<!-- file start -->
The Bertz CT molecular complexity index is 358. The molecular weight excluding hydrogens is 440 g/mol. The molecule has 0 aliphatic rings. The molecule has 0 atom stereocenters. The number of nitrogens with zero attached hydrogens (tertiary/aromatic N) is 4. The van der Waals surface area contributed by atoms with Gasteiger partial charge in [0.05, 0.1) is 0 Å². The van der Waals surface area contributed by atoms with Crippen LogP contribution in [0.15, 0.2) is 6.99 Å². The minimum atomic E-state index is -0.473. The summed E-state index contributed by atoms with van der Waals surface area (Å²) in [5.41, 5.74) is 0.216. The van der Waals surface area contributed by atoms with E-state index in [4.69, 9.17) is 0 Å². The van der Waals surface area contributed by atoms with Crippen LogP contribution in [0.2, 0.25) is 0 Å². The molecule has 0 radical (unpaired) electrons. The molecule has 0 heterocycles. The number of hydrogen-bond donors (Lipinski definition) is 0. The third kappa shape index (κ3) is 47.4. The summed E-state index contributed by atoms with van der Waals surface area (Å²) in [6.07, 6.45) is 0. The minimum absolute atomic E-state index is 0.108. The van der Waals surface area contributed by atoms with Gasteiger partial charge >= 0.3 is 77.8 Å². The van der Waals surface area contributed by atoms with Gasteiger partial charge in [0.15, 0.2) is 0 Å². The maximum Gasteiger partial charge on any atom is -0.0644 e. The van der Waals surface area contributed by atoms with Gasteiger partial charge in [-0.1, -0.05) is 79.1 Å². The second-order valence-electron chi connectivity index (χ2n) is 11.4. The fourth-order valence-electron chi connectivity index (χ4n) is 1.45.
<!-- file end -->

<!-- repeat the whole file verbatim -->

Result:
The Bertz CT molecular complexity index is 358. The molecular weight excluding hydrogens is 440 g/mol. The molecule has 0 aliphatic rings. The molecule has 0 atom stereocenters. The number of nitrogens with zero attached hydrogens (tertiary/aromatic N) is 4. The van der Waals surface area contributed by atoms with Gasteiger partial charge in [0.05, 0.1) is 0 Å². The van der Waals surface area contributed by atoms with Crippen LogP contribution in [0.15, 0.2) is 6.99 Å². The minimum atomic E-state index is -0.473. The summed E-state index contributed by atoms with van der Waals surface area (Å²) in [5.41, 5.74) is 0.216. The van der Waals surface area contributed by atoms with E-state index in [4.69, 9.17) is 0 Å². The van der Waals surface area contributed by atoms with Crippen LogP contribution in [0.2, 0.25) is 0 Å². The molecule has 0 radical (unpaired) electrons. The molecule has 0 heterocycles. The number of hydrogen-bond donors (Lipinski definition) is 0. The third kappa shape index (κ3) is 47.4. The summed E-state index contributed by atoms with van der Waals surface area (Å²) in [6.07, 6.45) is 0. The minimum absolute atomic E-state index is 0.108. The van der Waals surface area contributed by atoms with Gasteiger partial charge >= 0.3 is 77.8 Å². The van der Waals surface area contributed by atoms with Gasteiger partial charge in [0.15, 0.2) is 0 Å². The maximum Gasteiger partial charge on any atom is -0.0644 e. The van der Waals surface area contributed by atoms with Gasteiger partial charge in [-0.1, -0.05) is 79.1 Å². The second-order valence-electron chi connectivity index (χ2n) is 11.4. The fourth-order valence-electron chi connectivity index (χ4n) is 1.45.